Moses Ludel






Trafford Publishing, 2006
Reviewed by Joy Calderwood

The Stearns family have been prosperous ranchers for generations. To them, Carson Valley, Nevada, is a fertile paradise. For the most part, Pete and Sarah Stearns accept the deaths in their community as a natural facet of life. Their son Mike is an exception. Mike was a tragedy. Mike was in the Vietnam War.

INDRA’S NET has four main sections: introduction to Carson Valley and the Stearns family, Pete’s war, Mike’s war, and after Mike. The entire book gives the impression that author Moses Ludel is basing the story on memories. They are full of detail, but with enough distance that we rarely have the feeling of being there. This was in the past, the author seems to say. We grew from it, but that was then. It isn’t now.

In the first section, the narrative jumps from one Stearns family vignette to another with no warning, over a period of a couple of centuries. After you’ve gotten used to the unexpected shifts of time and characters, the overall effect is like those patchwork quilts our great-grandmothers used to make, where every patch was a nostalgic reminder. We learn to know Pete and Sarah and their children as firmly planted in Carson Valley, contented and peaceful, with generations of soil about their roots.

Then we drop back in time to Pete’s war, and onto a straight narrative timeline where it is much easier for the reader to concentrate. Pete is fighting on the Pacific front of World War II. Officer and sharpshooter, with good defensive instincts in the field, Pete is ordered to give military training to a new group of allies against the Japanese: the Viet Minh. Pete comes to admire their dedicated idealism, especially in the two agents who accompany him on a dangerous rescue mission. From the beautiful, intelligent Doctor Nguyen Thi Dinh and their skilled driver Tao, Pete learns how the French colonials drove the native people in slavery to their deaths, to make their French masters rich. He sees the wide support the Viet Minh have among the starving population. He sees the determination of Ho Chi Minh and his group to take care of their people and rid them of any foreign government. We meet many likeable, admirable people in both groups as we read about Pete’s war.

Then we switch to Mike’s war. Author Ludel doesn’t show us any likeable, admirable people here. He shows us terrorism and extermination on both sides. He also gives us the history of how US-Vietnamese relations developed after World War II. In his recital of US policy changes, the US emerges the villain. The policy of the Ho Chi Minh government remains, as always, to free Vietnam completely from all foreign governments. Where they have changed has been to adopt a terrorist strategy.

Although Ludel avoids mention of the terrible Vietnamese War finale, it is not his purpose to praise one side and condemn the other. After Mike’s war is over, Pete’s friend Doctor Dinh is still alive and so is her idealism. Here is where the title INDRA’S NET comes into play. Indra’s Net is the name of the Buddhist symbol for the idea that all beings are connected. Doctor Dinh’s family and the Stearns family represent the healing of a painful rent in a universal wholeness.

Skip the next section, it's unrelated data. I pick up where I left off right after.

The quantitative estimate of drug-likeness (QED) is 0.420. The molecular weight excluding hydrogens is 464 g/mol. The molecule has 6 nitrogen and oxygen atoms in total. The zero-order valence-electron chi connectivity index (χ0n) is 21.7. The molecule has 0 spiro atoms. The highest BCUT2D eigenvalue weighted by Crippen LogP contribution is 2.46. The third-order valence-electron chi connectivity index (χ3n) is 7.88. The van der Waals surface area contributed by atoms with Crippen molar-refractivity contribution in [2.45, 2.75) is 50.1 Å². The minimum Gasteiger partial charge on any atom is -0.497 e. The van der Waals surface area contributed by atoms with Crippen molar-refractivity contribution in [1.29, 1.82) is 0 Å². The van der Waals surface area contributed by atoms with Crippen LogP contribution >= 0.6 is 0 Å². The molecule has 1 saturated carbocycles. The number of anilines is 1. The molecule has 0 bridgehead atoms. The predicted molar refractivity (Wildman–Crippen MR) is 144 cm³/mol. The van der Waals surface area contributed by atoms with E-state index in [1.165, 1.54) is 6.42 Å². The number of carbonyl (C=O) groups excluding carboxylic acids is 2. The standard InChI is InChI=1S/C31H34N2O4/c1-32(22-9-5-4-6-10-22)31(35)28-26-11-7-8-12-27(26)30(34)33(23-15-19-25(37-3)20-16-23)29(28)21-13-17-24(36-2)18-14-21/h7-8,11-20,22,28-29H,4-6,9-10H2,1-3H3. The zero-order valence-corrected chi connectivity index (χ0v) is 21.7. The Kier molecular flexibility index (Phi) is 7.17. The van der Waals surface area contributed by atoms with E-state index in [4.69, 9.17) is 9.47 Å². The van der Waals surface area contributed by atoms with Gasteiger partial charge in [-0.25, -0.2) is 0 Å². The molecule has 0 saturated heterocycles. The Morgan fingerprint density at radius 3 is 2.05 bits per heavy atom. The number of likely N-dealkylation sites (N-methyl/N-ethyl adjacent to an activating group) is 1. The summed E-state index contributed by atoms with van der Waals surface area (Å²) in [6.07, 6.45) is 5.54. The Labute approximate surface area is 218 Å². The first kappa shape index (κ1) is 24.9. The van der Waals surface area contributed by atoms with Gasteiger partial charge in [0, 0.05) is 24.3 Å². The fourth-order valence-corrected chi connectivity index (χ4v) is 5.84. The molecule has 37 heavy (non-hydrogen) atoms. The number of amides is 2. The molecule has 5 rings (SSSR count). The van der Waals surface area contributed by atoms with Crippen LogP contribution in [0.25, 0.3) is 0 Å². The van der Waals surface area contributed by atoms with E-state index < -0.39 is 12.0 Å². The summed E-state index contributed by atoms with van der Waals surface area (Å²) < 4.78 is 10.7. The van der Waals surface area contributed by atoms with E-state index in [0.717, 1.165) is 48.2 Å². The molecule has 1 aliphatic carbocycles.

The US fought Communism anywhere on the globe because of the announced Soviet intention of taking over the world. If, as Ludel says – without stating why he is sure of it –  Communist North Vietnam wanted to be as free of influence from Communist Russia, as it did from France or Japan or China or the US, the entire bloody Vietnam War was fought on a misconception. How many wars could have been avoided by understanding?

INDRA’S NET has a small but genuine audience. On the military and political side: Opponents of the Vietnam War will be given support for their views. Scholars who want to understand the war from both sides will get a convincing, victim’s-eye view of its roots. Those interested in military tactics can learn from the descriptions of jungle warfare. On the peace loving side: The descriptions of small town family life are nostalgic, the other face of idealism. Western readers from small towns, especially from Ludel’s hometown Carson City itself, will enjoy revisiting it in its unspoiled times. I have been in 1960’s Carson Valley, and after reading Moses Ludel’s detailed descriptions, I could draw a map that would almost satisfy the US Geological Survey.

Details, details everywhere. In INDRA’S NET they enhance the visual images but slow down the story and add ounces to the book. Ludel tells – or “shares,” as he would say – with obvious love the make and model of every car, farm implement, and weapon. Since he intends his focus to be on people and ethics, machinery is a distraction that only an equipment aficionado could care about. You’re an equipment aficionado? Then you already have that in common with Ludel.

Something mainstream publishers can’t do is provide books for small-interest reader groups. The audience for INDRA’S NET may express its gratitude to small publishing companies by visiting Trafford Publishing’s website.

Sep 2006


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